1. Persepolis by Marjane Satrapi’s, hosted by Dr. Alexandra Wettlaufer, Plan II Associate Director and professor of French & Italian
Monday, 27 August at 7pm, Wettlaufer Home (1410 Ethridge Avenue)
Persepolis is the story of Satrapi's unforgettable childhood and coming of age within a large and loving family in Tehran during the Islamic Revolution; of the contradictions between private life and public life in a country plagued by political upheaval; of her high school years in Vienna facing the trials of adolescence far from her family; of her homecoming--both sweet and terrible; and, finally, of her self-imposed exile from her beloved homeland. It is the chronicle of a girlhood and adolescence at once outrageous and familiar, a young life entwined with the history of her country yet filled with the universal trials and joys of growing up. Edgy, searingly observant, and candid, often heartbreaking but threaded throughout with raw humor and hard-earned wisdom--Persepolis is a stunning work from one of the most highly regarded, singularly talented graphic artists at work today.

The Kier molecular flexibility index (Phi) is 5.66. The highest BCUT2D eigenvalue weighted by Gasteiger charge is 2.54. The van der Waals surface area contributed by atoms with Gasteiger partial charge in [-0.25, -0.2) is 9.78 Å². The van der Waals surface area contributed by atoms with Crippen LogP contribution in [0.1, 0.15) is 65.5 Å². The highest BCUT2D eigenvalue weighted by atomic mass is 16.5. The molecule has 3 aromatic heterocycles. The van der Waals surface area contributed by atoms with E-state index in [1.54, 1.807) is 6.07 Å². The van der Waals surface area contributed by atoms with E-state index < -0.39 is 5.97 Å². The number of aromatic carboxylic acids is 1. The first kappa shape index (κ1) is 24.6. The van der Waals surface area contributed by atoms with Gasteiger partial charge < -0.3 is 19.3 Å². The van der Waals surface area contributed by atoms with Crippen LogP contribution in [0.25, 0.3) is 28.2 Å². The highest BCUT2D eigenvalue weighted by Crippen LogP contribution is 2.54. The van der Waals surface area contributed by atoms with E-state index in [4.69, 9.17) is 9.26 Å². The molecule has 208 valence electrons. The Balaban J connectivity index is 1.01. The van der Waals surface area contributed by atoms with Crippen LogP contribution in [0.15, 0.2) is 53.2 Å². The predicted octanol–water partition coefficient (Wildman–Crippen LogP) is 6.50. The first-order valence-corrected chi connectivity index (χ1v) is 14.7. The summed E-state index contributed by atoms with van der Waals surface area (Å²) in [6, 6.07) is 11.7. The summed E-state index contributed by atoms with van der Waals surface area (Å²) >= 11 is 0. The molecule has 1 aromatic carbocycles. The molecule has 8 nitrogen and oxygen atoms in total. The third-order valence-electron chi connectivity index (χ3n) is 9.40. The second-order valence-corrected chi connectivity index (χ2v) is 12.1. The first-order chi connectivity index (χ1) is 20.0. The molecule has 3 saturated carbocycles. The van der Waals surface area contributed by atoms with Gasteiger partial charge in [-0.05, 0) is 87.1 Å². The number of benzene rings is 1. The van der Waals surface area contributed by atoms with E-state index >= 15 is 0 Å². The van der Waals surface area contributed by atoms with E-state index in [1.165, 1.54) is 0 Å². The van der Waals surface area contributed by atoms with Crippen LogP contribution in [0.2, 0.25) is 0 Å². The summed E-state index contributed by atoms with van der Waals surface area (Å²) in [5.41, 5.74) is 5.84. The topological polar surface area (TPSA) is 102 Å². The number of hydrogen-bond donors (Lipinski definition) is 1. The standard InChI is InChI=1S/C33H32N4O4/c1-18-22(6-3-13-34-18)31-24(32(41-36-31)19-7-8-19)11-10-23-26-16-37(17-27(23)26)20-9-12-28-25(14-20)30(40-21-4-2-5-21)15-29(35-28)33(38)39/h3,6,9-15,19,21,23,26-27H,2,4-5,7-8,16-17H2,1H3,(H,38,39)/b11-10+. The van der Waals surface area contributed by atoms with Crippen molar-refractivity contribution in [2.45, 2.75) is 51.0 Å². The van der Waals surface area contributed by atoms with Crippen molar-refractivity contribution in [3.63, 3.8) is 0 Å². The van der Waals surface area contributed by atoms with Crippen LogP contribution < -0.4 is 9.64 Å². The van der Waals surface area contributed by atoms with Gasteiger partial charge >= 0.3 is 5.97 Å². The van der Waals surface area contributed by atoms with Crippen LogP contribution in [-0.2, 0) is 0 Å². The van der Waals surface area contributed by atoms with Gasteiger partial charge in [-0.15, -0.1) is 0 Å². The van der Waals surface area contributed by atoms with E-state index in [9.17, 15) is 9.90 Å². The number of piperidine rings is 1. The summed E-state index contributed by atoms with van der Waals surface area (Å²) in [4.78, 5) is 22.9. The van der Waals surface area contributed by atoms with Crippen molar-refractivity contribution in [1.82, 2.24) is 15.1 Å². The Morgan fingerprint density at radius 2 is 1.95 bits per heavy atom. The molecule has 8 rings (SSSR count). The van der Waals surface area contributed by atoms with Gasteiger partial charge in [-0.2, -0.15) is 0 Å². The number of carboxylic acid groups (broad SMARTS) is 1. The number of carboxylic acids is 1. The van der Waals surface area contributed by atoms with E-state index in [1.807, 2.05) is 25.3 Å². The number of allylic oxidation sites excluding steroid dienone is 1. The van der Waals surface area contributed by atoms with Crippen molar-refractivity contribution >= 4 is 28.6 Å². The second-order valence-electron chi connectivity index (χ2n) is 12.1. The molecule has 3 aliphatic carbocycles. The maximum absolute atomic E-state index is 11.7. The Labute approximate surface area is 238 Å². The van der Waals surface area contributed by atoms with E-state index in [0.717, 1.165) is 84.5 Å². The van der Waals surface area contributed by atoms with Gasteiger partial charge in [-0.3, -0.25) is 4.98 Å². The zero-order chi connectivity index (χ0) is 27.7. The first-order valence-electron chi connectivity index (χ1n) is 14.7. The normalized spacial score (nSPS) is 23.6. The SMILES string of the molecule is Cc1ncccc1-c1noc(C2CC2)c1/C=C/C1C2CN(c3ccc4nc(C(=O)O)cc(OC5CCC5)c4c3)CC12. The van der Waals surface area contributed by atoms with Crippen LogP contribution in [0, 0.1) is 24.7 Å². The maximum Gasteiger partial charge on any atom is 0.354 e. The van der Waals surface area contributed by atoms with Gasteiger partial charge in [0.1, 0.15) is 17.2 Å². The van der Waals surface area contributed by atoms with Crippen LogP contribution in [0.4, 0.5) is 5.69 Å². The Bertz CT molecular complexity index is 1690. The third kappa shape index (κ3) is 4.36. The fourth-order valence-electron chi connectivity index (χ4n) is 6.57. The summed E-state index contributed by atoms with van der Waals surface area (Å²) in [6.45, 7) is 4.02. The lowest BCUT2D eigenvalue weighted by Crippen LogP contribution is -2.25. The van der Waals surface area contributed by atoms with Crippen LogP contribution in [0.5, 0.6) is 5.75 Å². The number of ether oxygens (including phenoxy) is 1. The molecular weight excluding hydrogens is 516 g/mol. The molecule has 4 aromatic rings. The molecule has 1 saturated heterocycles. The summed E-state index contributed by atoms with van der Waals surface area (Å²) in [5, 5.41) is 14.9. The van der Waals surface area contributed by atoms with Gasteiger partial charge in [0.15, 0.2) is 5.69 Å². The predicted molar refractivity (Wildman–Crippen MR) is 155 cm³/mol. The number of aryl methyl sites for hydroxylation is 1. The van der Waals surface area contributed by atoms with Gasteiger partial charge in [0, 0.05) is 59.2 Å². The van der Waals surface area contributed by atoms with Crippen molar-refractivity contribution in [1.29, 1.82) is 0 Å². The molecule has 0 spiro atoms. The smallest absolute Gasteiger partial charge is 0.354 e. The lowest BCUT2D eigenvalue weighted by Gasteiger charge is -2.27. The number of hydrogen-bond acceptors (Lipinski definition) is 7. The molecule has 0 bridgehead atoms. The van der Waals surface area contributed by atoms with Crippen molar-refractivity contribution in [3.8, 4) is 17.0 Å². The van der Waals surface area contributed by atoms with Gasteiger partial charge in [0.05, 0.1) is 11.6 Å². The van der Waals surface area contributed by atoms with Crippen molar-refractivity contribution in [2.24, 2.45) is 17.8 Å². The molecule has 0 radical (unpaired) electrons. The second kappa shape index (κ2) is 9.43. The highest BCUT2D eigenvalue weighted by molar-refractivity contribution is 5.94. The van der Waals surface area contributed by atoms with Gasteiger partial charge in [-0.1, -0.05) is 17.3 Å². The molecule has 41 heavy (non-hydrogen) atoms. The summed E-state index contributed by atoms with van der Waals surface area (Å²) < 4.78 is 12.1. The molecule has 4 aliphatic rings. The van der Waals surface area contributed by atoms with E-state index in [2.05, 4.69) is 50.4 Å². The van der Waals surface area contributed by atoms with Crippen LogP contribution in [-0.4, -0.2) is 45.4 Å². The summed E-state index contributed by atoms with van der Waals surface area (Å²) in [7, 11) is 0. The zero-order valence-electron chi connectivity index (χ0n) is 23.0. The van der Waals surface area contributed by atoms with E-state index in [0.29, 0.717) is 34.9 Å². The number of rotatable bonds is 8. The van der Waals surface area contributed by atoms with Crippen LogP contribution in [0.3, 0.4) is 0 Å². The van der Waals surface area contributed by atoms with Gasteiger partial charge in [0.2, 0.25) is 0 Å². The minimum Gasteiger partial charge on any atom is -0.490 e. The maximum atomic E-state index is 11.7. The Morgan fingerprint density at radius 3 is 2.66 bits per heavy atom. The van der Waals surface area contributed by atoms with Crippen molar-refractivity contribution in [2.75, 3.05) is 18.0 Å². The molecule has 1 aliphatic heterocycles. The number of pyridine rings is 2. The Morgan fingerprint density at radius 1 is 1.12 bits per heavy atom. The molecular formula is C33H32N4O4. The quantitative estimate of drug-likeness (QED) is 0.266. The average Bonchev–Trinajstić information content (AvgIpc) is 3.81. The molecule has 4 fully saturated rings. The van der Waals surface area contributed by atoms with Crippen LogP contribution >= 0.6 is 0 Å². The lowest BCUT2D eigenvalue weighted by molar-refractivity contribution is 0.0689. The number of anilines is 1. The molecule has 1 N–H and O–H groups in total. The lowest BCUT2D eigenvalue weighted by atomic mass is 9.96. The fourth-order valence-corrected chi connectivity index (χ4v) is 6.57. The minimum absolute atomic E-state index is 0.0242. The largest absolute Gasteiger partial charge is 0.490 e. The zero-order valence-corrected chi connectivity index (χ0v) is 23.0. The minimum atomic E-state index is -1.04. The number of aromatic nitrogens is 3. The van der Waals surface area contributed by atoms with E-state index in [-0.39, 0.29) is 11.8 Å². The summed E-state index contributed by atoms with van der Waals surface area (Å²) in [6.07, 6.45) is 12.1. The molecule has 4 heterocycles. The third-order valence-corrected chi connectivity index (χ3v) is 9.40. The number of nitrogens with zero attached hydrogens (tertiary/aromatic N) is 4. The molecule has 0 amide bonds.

Alexandra K. Wettlaufer is a professor of French and Comparative Literature, specializing in 19th-century literature and the visual arts. She also serves as Associate Director of Plan II. Her most recent book, Portraits of the Artist as a Young Woman: Painting and the Novel in France and Britain, 1800-1860 was published in March 2011.
2. Swamplandia! by Karen Russell, hosted by Matt Valentine, Joynes Reading Room Coordinator and Plan II lecturer
Wednesday, 29 August at 7pm, Joynes Reading Room (map to Carothers, the Joynes Suite is accessed through the Honors Quad, the door is on the east side of Carothers)